Simulations bring the drama of politics to life in the classroom and vividly enrich traditional learning by plunging student actors, playing specific roles, into the midst of historical or current events. Employing the analogy of a theatrical production, Ben-Yehuda demystifies the simulation encounter by clearly describing the purposes and processes of role-playing, letting students know what to expect and how to prepare, and giving them and their instructors the resources and confidence with which to embark upon a careful enactment of a scenario central to their course of study. Three in-depth case studies take students to faraway locations and different times: from appeasement in Munich in 1938, through the regional turmoil following the 1947 UN decision to partition Palestine, to the Syrian Civil War 2011 and the global confrontation with ISIS from 2016 on. Replete with examples of diplomatic exchanges, documents, behind-the-scenes insights, sources, humorous anecdotes and tips and tricks, the book provides an accessible and useful guide for students and instructors alike. Well-prepared and well-played, a successful simulation incites enthusiasm and excitement in the participants, who will remember the experience – and the subject matter – long after the lights dim and the curtain falls.
Praise for All the World’s a Stage: The Theater of Political Simulations
All the World’s a Stage is an outstanding contribution to pedagogy in general and the use of simulation in particular for the field of International Relations (IR). This fascinating new book uses a theater-based metaphor to communicate principles and approaches for carrying out simulations. The volume is distinguished by its creative yet also practical approach. Instructors and students alike will find the case studies, which focus on preparation and teamwork, to be very enlightening. The study makes excellent use of historical cases such as Munich 1938 while also maintaining a clear connection to contemporary issues in world politics. All the World’s a Stage is essential reading for scholars with interests in active learning, along with those in the field at a more general level, because of its clear and effective presentation of the most pressing issues in the field.
--Patrick James, University of Southern California
From one of academia’s most experienced designers and implementers of role-playing simulations in higher education, comes this innovative and lively book for educators and students alike. All the World’s a Stage is accessible and applicable to faculty and students, providing a unique insight into how simulations are created to advance knowledge and understanding of the real world of international politics. Anyone in higher education wishing to create simulations for their classrooms should have this book, where they are not only given clear instructions, theoretical underpinnings, and invaluable insights on role-playing simulations, but a handbook for creating their own and involving students in the process.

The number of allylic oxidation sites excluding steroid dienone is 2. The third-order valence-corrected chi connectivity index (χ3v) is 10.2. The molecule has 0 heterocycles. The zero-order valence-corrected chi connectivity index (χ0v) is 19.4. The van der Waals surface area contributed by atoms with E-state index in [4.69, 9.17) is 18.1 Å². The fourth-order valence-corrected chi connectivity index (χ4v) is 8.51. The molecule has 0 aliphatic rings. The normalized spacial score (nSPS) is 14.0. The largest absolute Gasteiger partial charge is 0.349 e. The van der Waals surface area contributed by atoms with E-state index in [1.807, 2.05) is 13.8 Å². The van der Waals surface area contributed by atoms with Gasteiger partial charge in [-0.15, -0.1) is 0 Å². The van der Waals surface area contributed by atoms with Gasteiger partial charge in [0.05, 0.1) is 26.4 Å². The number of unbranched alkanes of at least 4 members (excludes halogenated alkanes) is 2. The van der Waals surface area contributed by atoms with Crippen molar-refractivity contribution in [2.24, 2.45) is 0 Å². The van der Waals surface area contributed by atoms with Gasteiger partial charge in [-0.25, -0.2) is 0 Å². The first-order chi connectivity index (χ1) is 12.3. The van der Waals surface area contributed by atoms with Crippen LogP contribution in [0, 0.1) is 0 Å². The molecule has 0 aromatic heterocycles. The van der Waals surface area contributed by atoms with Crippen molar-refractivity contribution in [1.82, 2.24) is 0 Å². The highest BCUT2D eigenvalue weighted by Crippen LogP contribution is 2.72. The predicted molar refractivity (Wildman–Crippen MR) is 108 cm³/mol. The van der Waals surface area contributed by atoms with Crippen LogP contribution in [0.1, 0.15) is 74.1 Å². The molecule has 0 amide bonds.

--Mary Jane Parmentier, Arizona State University
In this brilliant book, Ben-Yehuda brings the readers to a world stage, sharing her long-lasting experience in using simulations as a teaching tool. The pedagogical value of active learning processes - the management of an international political crisis, by playing the roles of states, nonstate actors, and media - is nowadays recognized by instructors from various universities. Enriched with tables, case studies and anecdotes, this book is a must-read for those concerned with making their courses more attracting and an essential textbook for students interested in "learning by doing." Becoming "active learners" is a practice which, once adopted, will be never abandoned.
--Daniela Irrera, University of Catania
This book is a must for amplifying student engagement and learning in political science and international studies classrooms. The author, a recognized expert on simulations, takes us inside the simulation process and highlights critical success factors. Three key, in-depth case studies bring to life the power (and fun) of simulations both for professors and students.
--Nanette Levinson, American University
List of Figures and Tables Preface Acknowledgments Abbreviations Introduction PART I THEORY Introduction to Part I Chapter 1 Hall of Fame Chapter 2 Based on a True Story: Theater Metaphor and Simulation Phases Chapter 3 Simulation Types and Goal Advancement PART II CASE STUDIES: The Theater Metaphor Applied Introduction to Part II Chapter 4 Munich, 1938: Preparation and Teamwork Chapter 5 Munich, 1938: Negotiations and Postproduction Chapter 6 A New Age of Turmoil: From Traditional to Complex Settings PART III LOOKING BACK, LOOKING AHEAD Introduction to Part III Chapter 7 The Rewards: Active Learning as a New Stage References Index